Lemur Reproduction

Lemur Breeding

For most species of Lemurs the mating season is very short. This is usually less than three weeks per year. The female will likely only be in estrus for a few days annually. Such a small window is a huge problem for getting the number of Lemurs in the world to increase.

The time of year for mating of the Lemurs is environmentally effected. That means that in some areas the young are born during the winter months. Yet there is very warm weather there annually. In other areas though the young are born in the spring or the summer.

The gestation periods can be as low as 54 days in some species. For others though it can be up to 135 days. Studies show that the smaller the size of the Lemur the more young that will be born at once. The smaller species will average 2 at a time but can have up to 6. The larger species typically have 1 offspring at a time but can have 2.

The availability of food often determines when Lemurs will reproduce. When food supplies are short they will avoid breeding. This is a natural method for them to be able to continue to increase their own chances of survival.

The babies are very vulnerable at birth. The mothers will carry them around in her chest until they are able to hold on her back safely. They will continue to piggy back on here until they are old enough to move through the trees on their own. They stay with their mothers for 2 years before venturing out on their own.

Baby Lemurs consume milk from their mothers until they are old enough to forge on their own. The emerging of the first molar is when the mother will stop feeding them from her body. What is very interesting is that the weaning period for these young Lemurs is often timed right around the time of year when the food is the most plentiful.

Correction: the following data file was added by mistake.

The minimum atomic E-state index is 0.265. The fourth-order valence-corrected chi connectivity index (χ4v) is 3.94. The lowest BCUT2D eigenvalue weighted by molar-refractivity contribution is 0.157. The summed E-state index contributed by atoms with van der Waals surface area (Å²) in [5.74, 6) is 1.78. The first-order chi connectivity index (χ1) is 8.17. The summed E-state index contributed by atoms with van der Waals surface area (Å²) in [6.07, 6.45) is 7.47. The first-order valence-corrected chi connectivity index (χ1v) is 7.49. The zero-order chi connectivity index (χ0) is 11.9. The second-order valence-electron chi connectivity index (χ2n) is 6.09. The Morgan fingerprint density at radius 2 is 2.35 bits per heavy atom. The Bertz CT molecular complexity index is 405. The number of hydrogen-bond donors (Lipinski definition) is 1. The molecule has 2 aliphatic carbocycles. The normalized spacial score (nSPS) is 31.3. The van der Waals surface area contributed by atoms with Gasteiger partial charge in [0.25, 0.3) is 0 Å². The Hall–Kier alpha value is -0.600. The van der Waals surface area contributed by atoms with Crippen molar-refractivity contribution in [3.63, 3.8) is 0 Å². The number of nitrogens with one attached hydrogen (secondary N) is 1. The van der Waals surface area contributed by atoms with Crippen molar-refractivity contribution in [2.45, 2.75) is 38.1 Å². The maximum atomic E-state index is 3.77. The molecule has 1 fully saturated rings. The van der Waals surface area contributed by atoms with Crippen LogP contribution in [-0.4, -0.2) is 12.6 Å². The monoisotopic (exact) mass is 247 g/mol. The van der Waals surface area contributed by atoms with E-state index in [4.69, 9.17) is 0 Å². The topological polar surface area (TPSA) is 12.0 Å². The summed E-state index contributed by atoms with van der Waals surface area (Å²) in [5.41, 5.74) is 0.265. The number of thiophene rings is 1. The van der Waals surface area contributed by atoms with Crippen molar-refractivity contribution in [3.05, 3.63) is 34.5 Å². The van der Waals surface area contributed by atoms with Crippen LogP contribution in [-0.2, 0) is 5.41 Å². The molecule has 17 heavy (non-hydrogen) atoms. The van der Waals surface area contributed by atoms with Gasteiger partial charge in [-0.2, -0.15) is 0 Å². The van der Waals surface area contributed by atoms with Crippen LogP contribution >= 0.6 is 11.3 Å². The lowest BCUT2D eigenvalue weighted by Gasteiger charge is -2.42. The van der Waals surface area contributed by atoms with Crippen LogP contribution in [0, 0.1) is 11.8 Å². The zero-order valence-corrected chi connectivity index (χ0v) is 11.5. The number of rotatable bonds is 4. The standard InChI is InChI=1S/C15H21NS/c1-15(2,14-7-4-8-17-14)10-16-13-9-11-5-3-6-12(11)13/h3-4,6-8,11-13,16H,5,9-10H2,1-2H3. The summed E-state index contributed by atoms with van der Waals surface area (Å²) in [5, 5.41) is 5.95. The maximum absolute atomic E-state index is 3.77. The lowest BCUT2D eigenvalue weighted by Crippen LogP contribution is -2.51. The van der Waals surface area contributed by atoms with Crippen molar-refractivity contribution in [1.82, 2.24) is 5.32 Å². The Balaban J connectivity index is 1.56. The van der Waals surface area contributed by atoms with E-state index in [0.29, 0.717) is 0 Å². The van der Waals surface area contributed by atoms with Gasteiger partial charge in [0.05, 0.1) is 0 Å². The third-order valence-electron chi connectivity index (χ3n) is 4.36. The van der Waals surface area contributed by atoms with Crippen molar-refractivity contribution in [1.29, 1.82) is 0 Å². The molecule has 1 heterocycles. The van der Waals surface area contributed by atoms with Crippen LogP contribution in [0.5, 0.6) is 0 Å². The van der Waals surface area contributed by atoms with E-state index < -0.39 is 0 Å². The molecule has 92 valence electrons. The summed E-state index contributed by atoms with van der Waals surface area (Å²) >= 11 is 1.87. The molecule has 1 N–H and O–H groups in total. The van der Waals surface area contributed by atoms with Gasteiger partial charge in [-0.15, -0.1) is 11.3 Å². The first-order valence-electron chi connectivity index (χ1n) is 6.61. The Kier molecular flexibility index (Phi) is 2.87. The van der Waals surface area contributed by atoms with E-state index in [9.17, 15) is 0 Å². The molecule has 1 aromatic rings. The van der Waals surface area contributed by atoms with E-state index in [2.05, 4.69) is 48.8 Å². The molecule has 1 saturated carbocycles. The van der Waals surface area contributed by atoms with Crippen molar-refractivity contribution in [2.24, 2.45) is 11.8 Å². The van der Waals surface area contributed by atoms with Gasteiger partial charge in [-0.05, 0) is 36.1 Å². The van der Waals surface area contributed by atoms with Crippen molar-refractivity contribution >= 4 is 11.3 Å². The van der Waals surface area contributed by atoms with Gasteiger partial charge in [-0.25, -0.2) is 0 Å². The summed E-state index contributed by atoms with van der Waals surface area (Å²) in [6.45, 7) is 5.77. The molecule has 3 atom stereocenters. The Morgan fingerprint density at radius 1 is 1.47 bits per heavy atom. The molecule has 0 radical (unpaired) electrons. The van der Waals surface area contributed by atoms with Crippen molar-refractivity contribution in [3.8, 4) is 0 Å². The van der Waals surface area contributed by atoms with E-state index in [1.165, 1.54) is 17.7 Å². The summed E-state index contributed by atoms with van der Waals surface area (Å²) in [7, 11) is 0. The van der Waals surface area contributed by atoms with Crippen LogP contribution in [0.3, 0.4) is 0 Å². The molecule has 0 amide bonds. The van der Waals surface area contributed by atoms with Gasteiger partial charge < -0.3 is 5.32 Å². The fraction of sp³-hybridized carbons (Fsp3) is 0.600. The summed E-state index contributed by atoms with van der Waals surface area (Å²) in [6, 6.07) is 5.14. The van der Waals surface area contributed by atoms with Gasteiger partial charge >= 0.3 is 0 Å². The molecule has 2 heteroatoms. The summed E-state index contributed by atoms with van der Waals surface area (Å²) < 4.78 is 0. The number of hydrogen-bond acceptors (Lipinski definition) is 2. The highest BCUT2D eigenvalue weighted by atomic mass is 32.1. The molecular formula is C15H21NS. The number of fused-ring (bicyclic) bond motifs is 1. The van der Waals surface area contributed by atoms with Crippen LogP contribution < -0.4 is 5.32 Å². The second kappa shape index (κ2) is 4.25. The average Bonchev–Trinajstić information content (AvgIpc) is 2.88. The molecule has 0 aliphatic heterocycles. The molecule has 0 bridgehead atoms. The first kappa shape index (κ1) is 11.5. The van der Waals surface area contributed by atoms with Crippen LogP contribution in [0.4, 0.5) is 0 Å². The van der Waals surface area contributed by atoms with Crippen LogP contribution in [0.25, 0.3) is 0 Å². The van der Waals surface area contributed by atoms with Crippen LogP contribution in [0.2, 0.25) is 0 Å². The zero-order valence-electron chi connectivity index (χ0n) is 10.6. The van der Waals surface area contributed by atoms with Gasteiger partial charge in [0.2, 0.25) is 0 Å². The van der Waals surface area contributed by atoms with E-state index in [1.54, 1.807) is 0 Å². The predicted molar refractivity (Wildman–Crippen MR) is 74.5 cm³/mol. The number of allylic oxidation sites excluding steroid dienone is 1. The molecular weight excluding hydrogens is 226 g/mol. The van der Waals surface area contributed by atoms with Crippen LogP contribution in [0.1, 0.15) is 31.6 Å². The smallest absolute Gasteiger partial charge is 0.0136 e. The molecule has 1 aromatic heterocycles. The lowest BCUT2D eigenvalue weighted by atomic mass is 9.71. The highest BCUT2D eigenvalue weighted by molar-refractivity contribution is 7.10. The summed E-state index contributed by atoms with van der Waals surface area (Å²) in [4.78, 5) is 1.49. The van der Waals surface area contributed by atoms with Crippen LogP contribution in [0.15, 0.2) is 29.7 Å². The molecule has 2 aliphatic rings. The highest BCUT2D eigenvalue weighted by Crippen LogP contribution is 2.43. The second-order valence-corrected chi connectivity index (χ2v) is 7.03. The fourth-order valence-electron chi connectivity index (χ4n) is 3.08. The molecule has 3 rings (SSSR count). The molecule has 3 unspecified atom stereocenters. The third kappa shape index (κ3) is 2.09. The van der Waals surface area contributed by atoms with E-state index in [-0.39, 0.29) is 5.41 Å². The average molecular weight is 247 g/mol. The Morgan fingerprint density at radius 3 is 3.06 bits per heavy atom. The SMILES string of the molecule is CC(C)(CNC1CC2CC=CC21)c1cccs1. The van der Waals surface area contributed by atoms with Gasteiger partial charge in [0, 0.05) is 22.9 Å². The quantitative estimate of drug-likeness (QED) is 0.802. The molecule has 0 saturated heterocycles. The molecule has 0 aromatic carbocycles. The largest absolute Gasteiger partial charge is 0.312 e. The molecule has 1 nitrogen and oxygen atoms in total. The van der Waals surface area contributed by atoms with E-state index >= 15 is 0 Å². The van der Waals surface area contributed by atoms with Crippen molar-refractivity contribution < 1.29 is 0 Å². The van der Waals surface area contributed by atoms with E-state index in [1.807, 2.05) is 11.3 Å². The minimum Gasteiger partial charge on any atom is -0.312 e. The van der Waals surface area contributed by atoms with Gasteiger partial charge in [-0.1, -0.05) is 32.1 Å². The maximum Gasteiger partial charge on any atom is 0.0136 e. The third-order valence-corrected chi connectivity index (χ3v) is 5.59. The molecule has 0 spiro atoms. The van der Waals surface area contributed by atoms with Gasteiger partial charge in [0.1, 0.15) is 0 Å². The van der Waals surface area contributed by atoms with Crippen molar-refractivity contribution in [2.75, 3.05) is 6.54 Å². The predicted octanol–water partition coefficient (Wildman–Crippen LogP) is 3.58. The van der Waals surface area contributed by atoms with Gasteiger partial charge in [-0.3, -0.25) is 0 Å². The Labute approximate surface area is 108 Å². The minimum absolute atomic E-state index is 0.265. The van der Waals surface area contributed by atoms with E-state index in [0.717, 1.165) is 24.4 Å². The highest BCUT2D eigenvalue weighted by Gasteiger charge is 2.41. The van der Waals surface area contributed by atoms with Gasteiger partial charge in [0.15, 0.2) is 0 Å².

Lemur breeding
Ring-tailed lemur with her cute infants

The mortality rate is very high for baby Lemurs. More than half of them will die before they are able to leave their mom and go out on their own. The typical life span of a Lemur in the wild is approximately 18 years.

In captivity there are many breeding programs for the Lemur. The goal is to offer the very best conditions so that mating will occur. The females are closely monitored to help ensure they can make when they are in estrus.

There are measures in place to offer excellent medical care for the young too. The goal is to ensure as many of them are able to reach the age of maturity as possible. The idea is to be able to one day release many of these Lemurs back into the wild.

Many are upset that various zoos out there have female Lemurs on birth control. They don’t feel that they should be limiting them from having offspring due to the fact that these animals are very low in numbers. Yet many zoos don’t have the resources to continue to offer space for more Lemurs than their current population.

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